Gene. Mom to my sister and I; Mamu to her three grandchildren.

Gina. Mom to Sharon, Karen, Laura, Kathryn and Wendy; Maw to her ten grandchildren and two great-grandchildren.

Judy. Mum to Laurie and Tracy, Dana to her granddaughter.

These women put others first. They followed their husband’s careers, uprooting their families to resettle in new cities. They raised nine daughters between them, and were there over the years for the bloody knees and broken hearts.

This year is our eleventh Mother’s Day without Mom, Laurie and Tracy’s second without Auntie Judy, and the first for Auntie Gina’s daughters.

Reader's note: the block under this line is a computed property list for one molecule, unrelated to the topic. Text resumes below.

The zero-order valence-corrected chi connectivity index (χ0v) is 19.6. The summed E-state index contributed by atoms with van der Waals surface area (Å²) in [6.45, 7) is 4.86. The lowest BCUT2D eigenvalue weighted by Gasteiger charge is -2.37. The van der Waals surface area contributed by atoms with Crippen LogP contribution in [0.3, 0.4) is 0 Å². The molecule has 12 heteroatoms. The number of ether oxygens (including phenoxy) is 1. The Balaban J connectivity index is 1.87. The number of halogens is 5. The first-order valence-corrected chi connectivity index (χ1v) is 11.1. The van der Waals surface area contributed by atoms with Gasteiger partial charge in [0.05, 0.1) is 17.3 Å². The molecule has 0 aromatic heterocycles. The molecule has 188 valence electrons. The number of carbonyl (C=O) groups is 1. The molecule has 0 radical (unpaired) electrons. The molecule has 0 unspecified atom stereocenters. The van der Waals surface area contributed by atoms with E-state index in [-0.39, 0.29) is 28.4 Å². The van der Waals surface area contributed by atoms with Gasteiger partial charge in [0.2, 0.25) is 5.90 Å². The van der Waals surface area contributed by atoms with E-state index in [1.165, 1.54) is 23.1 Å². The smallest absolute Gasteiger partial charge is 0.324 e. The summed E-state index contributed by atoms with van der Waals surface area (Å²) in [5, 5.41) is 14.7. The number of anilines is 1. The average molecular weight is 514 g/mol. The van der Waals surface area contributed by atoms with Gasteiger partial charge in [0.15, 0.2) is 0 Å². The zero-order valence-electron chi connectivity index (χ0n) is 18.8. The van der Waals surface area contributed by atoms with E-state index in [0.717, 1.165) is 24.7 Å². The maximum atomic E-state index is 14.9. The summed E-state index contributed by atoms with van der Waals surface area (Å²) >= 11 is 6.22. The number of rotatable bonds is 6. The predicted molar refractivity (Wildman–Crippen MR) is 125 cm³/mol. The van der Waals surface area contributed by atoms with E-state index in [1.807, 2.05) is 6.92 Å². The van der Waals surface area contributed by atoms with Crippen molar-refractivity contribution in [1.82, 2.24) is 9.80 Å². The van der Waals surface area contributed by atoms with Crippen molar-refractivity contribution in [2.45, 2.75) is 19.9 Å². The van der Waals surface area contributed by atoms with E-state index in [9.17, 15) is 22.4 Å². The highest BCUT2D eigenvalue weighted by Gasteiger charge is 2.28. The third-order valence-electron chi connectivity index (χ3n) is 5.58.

Val and I are among the youngest in the group of nine. During family visits, we tagged along with the older girls who – bless them – included us in so many things. I looked up to them then and still do.

I want them to know that Mother’s Days will be hard. That grieving is a journey, and it takes longer than you might expect. That the tears will come before words when someone gently asks “how are you?”

I want them to know that everything will feel better – like your head’s above water – until it’s not. And that’s ok.

I want them to know that when they finally find a new normal, it doesn’t mean you have forgotten her or love her any less.

It means the gaping hole she left in your life is starting to heal. Her love, her lessons, her expressions and habits will be with you always.

I want each of the girls to know that they are special people in my life. I hold you close in my heart, especially today.